Celebratory fireworks light up the sky at the Sacred Stone camp on December 4th, following the Army Corps of Engineers’ announcement that it would not grant the Dakota Access pipeline an easement to drill under Lake Oahe. (Photo: Joe Brusky, Flickr CC BY-NC 2.0)
On December 4th, the Army Corps of Engineers announced that it would not grant the Dakota Access Pipeline an easement to drill under Lake Oahe without further review, and some are celebrating the decision as a victory for the Standing Rock Sioux tribe. Yet while the Corps has decided to do additional environmental review and look into alternative routes, the waters that the Standing Rock Sioux and their allies aim to protect might still be at risk. Host Steve Curwood spoke with Vermont Law School professor Pat Parenteau about how the Trump Administration might influence the pipeline’s progress.
CURWOOD: From the Jennifer and Ted Stanley studios at the University of Massachusetts Boston and PRI, this is Living on Earth. I’m Steve Curwood. On December 4, opponents of the Dakota Access Pipeline in North Dakota won a significant battle, but it’s unclear if they have won their campaign to protect the waters and sacred grounds of the Standing Rock Sioux. The Obama Administration said it is not ready to grant an easement that the pipeline needs to pass under the Missouri River close by the reservation. And to underscore the concerns of the protestors who call themselves “water protectors,” on December 6, a state health official said a “significant” crude oil pipeline leak was found to have polluted a creek just 200 miles from where Standing Rock demonstrators have been camped. The incoming Trump administration has expressed support for Dakota Access, and to explain the legal options for both sides of the dispute we turn now to Vermont Law School professor Pat Parenteau. Pat, welcome back to Living on Earth.
PARENTEAU: Thank you, Steve.
CURWOOD: Pat, about this easement. It wasn't granted, and so people are celebrating. Well, they're celebrating cautiously. What does that mean from a legal perspective?
PARENTEAU: Well, what it means is, the corps is telling the pipeline company you do not have all the necessary approvals to complete the project and put the pipe under the Lake Oahe. We are going to engage in a longer review process, we're going to produce an environmental impact statement, we're going to consult further with the tribe, and we're going to look a lot harder at alternative routes for this that avoid the Lake Oahe crossing, and that's going to take a long time, many months, and the company of course is not very happy about that.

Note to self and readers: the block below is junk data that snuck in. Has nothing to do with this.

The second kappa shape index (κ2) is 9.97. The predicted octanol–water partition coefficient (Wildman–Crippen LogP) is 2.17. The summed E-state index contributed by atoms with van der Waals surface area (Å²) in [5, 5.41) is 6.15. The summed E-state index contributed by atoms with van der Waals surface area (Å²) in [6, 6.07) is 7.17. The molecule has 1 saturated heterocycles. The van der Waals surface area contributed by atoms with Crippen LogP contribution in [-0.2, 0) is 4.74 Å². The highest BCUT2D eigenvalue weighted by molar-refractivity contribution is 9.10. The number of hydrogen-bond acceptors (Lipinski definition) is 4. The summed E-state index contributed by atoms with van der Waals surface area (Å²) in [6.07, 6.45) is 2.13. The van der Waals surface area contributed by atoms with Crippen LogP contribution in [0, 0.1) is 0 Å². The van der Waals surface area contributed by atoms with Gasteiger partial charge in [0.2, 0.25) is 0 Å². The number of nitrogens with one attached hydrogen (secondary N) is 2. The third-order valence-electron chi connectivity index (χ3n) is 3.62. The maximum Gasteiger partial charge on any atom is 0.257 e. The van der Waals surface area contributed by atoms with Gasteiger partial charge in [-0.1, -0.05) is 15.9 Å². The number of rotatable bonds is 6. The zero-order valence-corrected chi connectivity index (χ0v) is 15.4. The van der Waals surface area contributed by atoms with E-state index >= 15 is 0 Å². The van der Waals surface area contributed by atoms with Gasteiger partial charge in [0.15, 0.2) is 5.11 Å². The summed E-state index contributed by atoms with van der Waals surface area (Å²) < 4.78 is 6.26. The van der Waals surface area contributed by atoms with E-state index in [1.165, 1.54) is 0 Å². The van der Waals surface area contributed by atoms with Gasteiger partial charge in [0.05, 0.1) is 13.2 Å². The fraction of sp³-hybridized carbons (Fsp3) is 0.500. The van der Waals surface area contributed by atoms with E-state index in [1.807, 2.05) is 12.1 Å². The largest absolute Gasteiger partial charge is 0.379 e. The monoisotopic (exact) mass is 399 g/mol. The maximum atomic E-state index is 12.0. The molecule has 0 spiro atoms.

CURWOOD: So, to be clear here, the government hasn't really revoked anything here, it just hasn't issued the final order and says that there are other conditions that are necessary for the final order?
PARENTEAU: That's correct. The government takes the position that three approvals are needed. One of them is under the Clean Water Act and that's where the pipeline crosses a number of streams and wetlands. The second one is under the Rivers and Harbors Act. This is a very old 1899 statute that requires permission from the Corps of Engineers for use of federal property, and of course Lake Oahe is a federal reservoir. It was created by the Garrison dam authorized by Congress many years ago, so that's a separate authorization under the Rivers and Harbors Act, and then the third one which is the one that's now the focal point is under the Mineral Leasing Act, and this is a specific right-of-way for pipelines that cross federal land such as Lake Oahe.
CURWOOD: Pat, I understand on the heels of the administration saying, Nope, we're not cannot permit this thing at least at this time,” that the pipeline company went back in to court to push back. What did they do?
PARENTEAU: Yeah, the pipeline company is basically saying that the earlier approvals that the Corps of Engineers has given to the project and specifically to the crossing under Lake Oahe should be the final word on the right-of-way that they need and that the Corps has unlawfully changed its mind and now wants to revisit those earlier approvals under the guise of needing yet further approval under this Mineral Leasing Act requirement. And so the company is basically saying, “You gave us the green light before. Now under a lot of political pressure you want to backtrack on that, and that we don't think the court should allow you to do that. We want the court to order you to give us whatever final approval we need to complete this project. We've waited long enough.” So, that'll be an issue that the D.C. court is going to have to consider very quickly, probably within the next few weeks, and determine whether or not the company has a legitimate argument that the corps really shouldn't be able to reconsider decisions it's made before.